A walloping sword-and-sorcery fest from Rothfuss, the second volume in a projected trilogy (The Name of the Wind,ÃÂ 2007).
Readers of that debut—and if you weren't a reader of the first volume, then none of the second will make any sense to you—will remember that its protagonist, Kvothe (rhymes with "quoth"), was an orphan with magical powers and, as the years rolled by, the ability to pull music out of the air and write "songs that make the minstrels weep."ÃÂ The second volume finds him busily acquiring all kinds of knowledge to help his wizardly career along, for which reason he is in residence in a cool college burg, "barely more than a town, really,"ÃÂ that has other towns beat by a league in the arcane-knowledge department, to say nothing of cafÃÂ©s where you can talk elevated talk and drink "Veltish coffee and Vintish wine,"ÃÂ as good post-hobbits must. For one thing, the place has a direct line to a vast underground archive where pretty much everything that has ever been thought or imagined is catalogued; for another thing, anyone who is anyone in the world of eldritch studies comes by, which puts Kvothe in close proximity to the impossibly beautiful fairy Felurian, who makes hearts go flippity-flop and knows some pretty good tricks in the way of evading evil. Evil there is, and in abundance, but who cares if you're dating such a cool creature? Rothfuss works all the well-worn conventions of the genre, with a shadow cloak here and a stinging sword there and lots of wizardry throughout, blending a thoroughly prosaic prose style with the heft-of-tome ambitions of a William T. Vollmann. This is a great big book indeed, but not much happens—which, to judge by the success of its predecessor, will faze readers not a whit.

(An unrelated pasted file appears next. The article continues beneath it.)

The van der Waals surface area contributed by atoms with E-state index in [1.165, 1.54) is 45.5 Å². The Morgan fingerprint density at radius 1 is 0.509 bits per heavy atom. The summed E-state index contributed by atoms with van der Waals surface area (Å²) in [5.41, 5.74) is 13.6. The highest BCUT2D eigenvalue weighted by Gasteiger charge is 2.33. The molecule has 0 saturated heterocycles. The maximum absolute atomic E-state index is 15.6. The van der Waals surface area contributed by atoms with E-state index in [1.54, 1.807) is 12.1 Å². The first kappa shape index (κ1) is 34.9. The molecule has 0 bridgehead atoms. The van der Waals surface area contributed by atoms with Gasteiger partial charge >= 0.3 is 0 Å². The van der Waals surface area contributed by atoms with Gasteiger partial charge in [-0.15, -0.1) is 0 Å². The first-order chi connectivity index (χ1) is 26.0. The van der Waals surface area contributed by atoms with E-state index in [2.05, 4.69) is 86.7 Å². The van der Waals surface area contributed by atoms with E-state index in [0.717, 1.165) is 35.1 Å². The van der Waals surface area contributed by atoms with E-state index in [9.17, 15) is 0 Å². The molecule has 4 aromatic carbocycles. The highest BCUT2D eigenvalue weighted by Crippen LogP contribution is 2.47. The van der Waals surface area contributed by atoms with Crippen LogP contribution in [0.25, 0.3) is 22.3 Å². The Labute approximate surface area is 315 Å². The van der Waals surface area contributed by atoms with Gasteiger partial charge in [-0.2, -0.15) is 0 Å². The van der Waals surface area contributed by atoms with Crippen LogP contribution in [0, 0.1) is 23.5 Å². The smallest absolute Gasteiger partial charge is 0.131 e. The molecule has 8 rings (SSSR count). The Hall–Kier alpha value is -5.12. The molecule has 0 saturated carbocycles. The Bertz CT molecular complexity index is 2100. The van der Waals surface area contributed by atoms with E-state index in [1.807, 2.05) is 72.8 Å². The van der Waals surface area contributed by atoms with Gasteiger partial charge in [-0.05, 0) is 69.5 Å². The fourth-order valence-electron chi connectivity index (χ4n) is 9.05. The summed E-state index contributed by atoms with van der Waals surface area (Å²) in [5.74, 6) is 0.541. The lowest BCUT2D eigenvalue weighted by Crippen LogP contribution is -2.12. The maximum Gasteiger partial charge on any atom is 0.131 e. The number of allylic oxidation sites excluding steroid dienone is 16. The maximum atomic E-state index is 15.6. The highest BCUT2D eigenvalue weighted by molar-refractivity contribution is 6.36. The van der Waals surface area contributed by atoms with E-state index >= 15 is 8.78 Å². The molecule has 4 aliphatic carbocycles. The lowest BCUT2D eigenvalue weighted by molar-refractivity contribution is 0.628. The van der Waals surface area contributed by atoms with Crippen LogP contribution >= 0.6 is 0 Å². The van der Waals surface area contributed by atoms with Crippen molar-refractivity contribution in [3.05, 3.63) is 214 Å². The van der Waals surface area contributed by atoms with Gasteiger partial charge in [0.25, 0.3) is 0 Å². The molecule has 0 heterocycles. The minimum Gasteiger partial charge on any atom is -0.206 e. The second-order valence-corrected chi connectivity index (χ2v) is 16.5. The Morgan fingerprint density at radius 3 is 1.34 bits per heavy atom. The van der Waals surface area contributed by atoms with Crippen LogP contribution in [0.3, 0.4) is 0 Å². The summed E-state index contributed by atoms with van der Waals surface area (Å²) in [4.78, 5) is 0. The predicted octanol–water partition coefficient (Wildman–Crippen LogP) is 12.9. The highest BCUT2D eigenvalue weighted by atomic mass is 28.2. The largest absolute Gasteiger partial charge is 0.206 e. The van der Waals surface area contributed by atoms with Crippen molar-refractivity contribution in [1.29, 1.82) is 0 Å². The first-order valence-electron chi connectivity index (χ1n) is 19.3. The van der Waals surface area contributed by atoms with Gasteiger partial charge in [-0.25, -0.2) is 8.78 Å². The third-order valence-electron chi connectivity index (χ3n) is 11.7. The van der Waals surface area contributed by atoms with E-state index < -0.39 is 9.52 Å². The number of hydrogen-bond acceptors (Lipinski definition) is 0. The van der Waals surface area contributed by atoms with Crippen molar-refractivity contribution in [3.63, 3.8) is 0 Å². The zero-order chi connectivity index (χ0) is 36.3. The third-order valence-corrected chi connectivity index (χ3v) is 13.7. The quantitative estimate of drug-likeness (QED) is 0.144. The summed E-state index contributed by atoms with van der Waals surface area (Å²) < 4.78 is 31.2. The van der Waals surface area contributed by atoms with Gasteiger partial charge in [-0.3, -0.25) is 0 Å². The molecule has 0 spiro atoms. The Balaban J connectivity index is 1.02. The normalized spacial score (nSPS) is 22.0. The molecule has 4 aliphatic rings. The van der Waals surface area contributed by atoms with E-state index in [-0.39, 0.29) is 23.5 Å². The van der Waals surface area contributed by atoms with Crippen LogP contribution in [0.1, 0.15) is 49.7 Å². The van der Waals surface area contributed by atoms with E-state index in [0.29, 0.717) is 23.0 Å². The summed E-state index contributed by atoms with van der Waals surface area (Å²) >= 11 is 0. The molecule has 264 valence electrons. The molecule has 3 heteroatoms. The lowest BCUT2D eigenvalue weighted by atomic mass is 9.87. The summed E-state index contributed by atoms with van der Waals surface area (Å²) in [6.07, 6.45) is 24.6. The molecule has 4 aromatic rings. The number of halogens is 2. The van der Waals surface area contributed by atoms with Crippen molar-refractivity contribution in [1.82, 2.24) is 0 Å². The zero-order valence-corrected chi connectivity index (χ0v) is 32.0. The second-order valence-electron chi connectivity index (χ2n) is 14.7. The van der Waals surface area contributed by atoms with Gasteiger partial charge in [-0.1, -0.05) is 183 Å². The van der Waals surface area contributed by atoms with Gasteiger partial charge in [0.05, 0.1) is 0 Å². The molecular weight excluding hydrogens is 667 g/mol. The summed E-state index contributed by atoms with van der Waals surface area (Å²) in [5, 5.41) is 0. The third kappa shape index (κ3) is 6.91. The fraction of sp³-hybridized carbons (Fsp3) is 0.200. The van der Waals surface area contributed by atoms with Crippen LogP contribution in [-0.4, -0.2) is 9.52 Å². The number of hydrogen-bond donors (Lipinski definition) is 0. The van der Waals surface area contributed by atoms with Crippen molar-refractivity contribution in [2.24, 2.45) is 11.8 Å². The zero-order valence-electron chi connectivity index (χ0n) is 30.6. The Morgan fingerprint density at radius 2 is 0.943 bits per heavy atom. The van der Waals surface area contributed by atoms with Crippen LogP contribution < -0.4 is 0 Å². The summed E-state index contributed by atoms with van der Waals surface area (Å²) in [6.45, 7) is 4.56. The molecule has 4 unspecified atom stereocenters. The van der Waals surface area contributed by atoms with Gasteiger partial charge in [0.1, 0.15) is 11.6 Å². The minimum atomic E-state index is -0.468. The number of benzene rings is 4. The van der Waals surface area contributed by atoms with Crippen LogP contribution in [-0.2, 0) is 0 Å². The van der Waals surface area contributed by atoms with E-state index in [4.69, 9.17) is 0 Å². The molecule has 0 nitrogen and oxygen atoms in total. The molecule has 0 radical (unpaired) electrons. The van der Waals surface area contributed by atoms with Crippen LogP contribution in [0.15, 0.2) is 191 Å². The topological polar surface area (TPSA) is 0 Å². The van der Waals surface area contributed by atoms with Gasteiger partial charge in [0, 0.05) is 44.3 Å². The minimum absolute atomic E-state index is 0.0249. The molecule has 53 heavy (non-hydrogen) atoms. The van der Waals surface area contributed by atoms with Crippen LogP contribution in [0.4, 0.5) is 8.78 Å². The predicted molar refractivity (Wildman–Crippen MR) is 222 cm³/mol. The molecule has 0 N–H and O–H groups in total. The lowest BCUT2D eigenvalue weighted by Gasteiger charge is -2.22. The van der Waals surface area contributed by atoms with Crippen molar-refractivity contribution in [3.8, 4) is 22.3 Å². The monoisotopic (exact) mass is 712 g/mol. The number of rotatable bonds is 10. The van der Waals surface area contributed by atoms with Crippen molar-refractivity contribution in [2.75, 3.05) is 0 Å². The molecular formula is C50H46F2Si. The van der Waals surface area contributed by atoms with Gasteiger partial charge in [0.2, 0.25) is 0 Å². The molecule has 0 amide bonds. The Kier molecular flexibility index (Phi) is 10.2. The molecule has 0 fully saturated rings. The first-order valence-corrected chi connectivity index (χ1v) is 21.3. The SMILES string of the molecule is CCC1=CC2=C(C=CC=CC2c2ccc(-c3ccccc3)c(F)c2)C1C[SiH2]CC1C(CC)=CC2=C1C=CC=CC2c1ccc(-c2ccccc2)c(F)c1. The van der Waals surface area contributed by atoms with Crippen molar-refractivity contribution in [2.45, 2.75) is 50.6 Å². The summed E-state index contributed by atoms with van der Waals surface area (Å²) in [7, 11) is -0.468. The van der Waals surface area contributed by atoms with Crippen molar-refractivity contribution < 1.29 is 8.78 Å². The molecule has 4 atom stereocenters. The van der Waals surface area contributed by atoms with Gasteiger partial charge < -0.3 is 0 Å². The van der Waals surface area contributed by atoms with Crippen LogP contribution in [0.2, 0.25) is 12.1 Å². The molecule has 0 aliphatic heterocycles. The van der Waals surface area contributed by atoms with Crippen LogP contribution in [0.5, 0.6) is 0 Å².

For latter-day D&D fans, a long-awaited moment. For the rest—well, maybe J.K. Rowling will write another book after all.Copyright Kirkus 2011 Kirkus/BPI Communications.All rights reserved.
The bartender Kvothe continues telling his story to the Chronicler, relating his years as a student of magic at the University, the scandal that forced him to seek his fortune abroad, life in a strictly hierarchical society, a dalliance with a woman of the Fae, and his ongoing search for the mysterious Chandrian, who were responsible for his family's death. In this sequel to The Name of the Wind, mysteries deepen and the characters grow even more fascinating. VERDICT Reminiscent in scope of Robert Jordan's "Wheel of Time" series and similar in feel to the narrative tour de force of The Arabian Nights, this masterpiece of storytelling will appeal to lovers of fantasy on a grand scale.[Page 105]. (c) Copyright 2010. Library Journals LLC, a wholly owned subsidiary of Media Source, Inc. No redistribution permitted.
As seamless and lyrical as a song from the lute-playing adventurer and arcanist Kvothe, this mesmerizing sequel to Rothfuss's 2007's debut, The Name of the Wind, is a towering work of fantasy. As Kvothe, now the unassuming keeper of the Waystone Inn, continues to share his astounding life story--a history that includes saving an influential lord from treachery, defeating a band of dangerous bandits, and surviving an encounter with a legendary Fae seductress--he also offers glimpses into his life's true pursuit: figuring out how to vanquish the mythical Chandrian, a group of seven godlike destroyers that brutally murdered his family and left him an orphan. But while Kvothe recalls the events of his past, his future is conspiring just outside the inn's doors. This breathtakingly epic story is heartrending in its intimacy and masterful in its narrative essence, and will leave fans waiting on tenterhooks for the final installment. (Mar.)[Page ]. Copyright 2010 PWxyz LLC